Archive for October 2017

Opioid Safety, Choosing Wisely and SHM Member Successes in HM News

­SHM & Hospital Medicine in the News: October 12 – 26, 2017 Check out the latest hospital medicine and SHM-related stories in mainstream and healthcare news. For the full stories, click on the links below: Hilary Mosher, MD, FHM and SHM’s Reducing Adverse Drug Events related to Opioids (RADEO) Guide were featured in an article in Modern Healthcare. Christopher Moriates, MD, SFHM and Vineet Arora, MD, MPP, MHM, co-authored an article for Health Affairs on the growth of Choosing Wisely, along with other directors at Costs of Care. Brian Clay, MD, SFHM was named one of Becker’s Hospital Review’s 50 hospital and health system CMIOs to know. SHM is one of many medical societies that contributed to and concurs with the unchanged respiratory syncytial virus (RSV) recommendations. Journal of Hospital Medicine research on the effect of an informational CPR video on hospitalized patients’ code status was cited in an article…

The Return of #JHMChat and Choosing Wisely

by Charlie M. Wray DO, MS
By: Charlie M. Wray DO, MS I’ll be honest – I can’t remember who won the 2012 Super Bowl, World Series or any other pop culture phenomenon*, but I do recall stumbling across something called Choosing Wisely® one afternoon while sitting in my clinic. With a burgeoning awareness that much of the care I was providing seemed superfluous and wasteful, the discovery that there was a group of physicians who shared this same sentiment was exciting! Five years in, the Choosing Wisely® campaign has published more than 500 specialty recommendations – with the Society of Hospital Medicine working on the upcoming version 2.0 (all are welcome to contribute!). Just as Choosing Wisely is gearing up for round 2, the Journal of Hospital Medicine’s (JHM) online journal club, #JHMChat, is rebooting as well! After a brief summer hiatus, we’re happy to announce that #JHMChat will be returning to discuss “Against Medical…
Charlie M. Wray DO, MS is an Assistant Professor of Medicine at the University of California, Francisco and the San Francisco VA Medical Center. He completed medical school at Western University – College of Osteopathic Medicine, residency at Loma Linda University Medical Center, and a Hospital Medicine Research Fellowship at The University of Chicago. Dr. Wray’s research interests are focused on inpatient care transitions, care fragmentation in the hospital setting, and overutilization of hospital resources. Additionally, he has strong interests in medical education, with specific focus in evidence-based medicine, the implementation of value-based care, and how learners negotiate medical uncertainty. Dr. Wray can often be found tweeting under @WrayCharles.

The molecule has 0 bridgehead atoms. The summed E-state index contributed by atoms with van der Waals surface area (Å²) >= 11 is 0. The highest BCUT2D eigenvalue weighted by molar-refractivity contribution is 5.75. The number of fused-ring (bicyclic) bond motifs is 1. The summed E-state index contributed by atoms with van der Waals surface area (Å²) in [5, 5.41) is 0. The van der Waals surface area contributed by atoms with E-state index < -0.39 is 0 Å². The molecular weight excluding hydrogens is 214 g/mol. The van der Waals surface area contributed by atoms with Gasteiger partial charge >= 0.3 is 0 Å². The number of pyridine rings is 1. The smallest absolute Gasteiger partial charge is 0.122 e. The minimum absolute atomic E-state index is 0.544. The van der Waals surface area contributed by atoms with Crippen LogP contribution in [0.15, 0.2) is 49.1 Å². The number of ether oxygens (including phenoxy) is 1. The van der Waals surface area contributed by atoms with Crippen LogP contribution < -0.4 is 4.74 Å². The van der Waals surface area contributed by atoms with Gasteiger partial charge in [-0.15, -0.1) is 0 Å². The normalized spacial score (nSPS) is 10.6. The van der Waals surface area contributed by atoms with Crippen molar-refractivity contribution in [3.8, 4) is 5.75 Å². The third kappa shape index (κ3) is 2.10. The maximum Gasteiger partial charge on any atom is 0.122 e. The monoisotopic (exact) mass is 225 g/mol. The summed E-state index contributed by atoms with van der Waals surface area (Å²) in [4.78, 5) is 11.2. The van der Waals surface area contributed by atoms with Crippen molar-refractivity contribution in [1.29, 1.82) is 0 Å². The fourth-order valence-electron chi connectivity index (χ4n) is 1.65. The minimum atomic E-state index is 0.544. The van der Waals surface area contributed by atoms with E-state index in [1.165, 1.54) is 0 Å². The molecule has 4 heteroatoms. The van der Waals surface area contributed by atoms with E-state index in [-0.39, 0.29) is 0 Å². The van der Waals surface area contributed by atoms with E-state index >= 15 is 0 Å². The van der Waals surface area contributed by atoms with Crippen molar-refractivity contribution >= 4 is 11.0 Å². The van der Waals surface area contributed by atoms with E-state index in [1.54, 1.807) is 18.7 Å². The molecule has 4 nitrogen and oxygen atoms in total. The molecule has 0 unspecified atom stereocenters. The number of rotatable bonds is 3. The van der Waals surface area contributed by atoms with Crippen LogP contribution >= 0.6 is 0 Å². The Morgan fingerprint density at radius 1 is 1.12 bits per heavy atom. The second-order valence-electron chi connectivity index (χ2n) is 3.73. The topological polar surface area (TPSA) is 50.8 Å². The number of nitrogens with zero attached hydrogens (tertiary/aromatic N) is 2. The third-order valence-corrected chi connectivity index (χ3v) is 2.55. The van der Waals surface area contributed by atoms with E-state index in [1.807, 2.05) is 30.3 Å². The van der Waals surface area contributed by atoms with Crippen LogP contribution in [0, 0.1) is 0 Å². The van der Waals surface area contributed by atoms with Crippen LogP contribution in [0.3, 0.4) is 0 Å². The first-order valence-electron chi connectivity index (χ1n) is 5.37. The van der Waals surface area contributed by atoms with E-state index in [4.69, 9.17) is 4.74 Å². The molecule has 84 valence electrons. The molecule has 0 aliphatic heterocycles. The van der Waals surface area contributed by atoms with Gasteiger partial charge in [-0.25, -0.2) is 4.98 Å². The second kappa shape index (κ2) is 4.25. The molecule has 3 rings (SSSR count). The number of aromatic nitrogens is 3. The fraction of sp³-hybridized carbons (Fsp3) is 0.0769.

Navigating a Near Miss

When my daughter was around 5 years old, she disappeared. We were outside, my wife and I doing some work around the house, and our 5-year-old playing on the driveway. She was deeply engrossed in some colored chalk, creating an infinite hopscotch board. I stepped inside to grab something, and my wife went to grab something else on the side of the house. We both returned to the driveway to find chalk rolling down towards the sidewalk – and no daughter. She couldn’t have run into the house; that’s where I was. Nor the backyard, where my wife had been. We call her name, look around, and then realize she must have run off down the sidewalk. But we don’t see her. Images flash by. She runs into the street and gets struck by a car. She turns towards a backyard and vanishes in the next neighborhood. She hides behind…

Making the Implicit Explicit

Last month, I wrote about some interesting workplace trends, in particular about how the implied compact between U.S. workers and their employers is evolving rapidly. Few of us in the workforce today can conceive of an employment relationship in which we are guaranteed lifelong employment and a generous benefits package including full healthcare and retirement in exchange for hard work and loyalty to a single employer. Since then, I’ve had several conversations about the term “compact” as I used it in that post. At its most fundamental, a compact is an agreement between two or more parties. In my recent post, I used the term to refer to the generally accepted but rarely articulated set of expectations that workers and their employers have of each other. There is an implied compact between physicians and the hospitals where they practice as well. Historically that compact assumed that doctors would refer lots…

SHM Member Research Breakthroughs, Pediatric HM Subspecialty & More in HM News

­SHM & Hospital Medicine in the News: September 28 – October 12, 2017 Check out the latest hospital medicine and SHM-related stories in mainstream and healthcare news. For the full stories, click on the links below: Ian Jenkins, MD, SFHM’s research on improving blood transfusion practices was highlighted in Patient Safety & Quality Healthcare. SHM members Weijen Chang, MD, SFHM, Dan Rauch, MD, FAAP, FHM and Leonard Feldman, MD, SFHM discussed the development of the pediatric hospital medicine subspecialty with Medscape. Journal of Hospital Medicine research on association of health literacy with hospital length of stay was cited on Clinical Advisor. A Journal of Hospital Medicine editorial on the three-day hospital stay requirement, co-authored by Ann Sheehy, MD, MS, SFHM was cited in an article on HealthLeaders Media. Saving Blood: The Relatively Simple Task of Blood Management Want to save your bosses some money and improve patient safety? Improve your…
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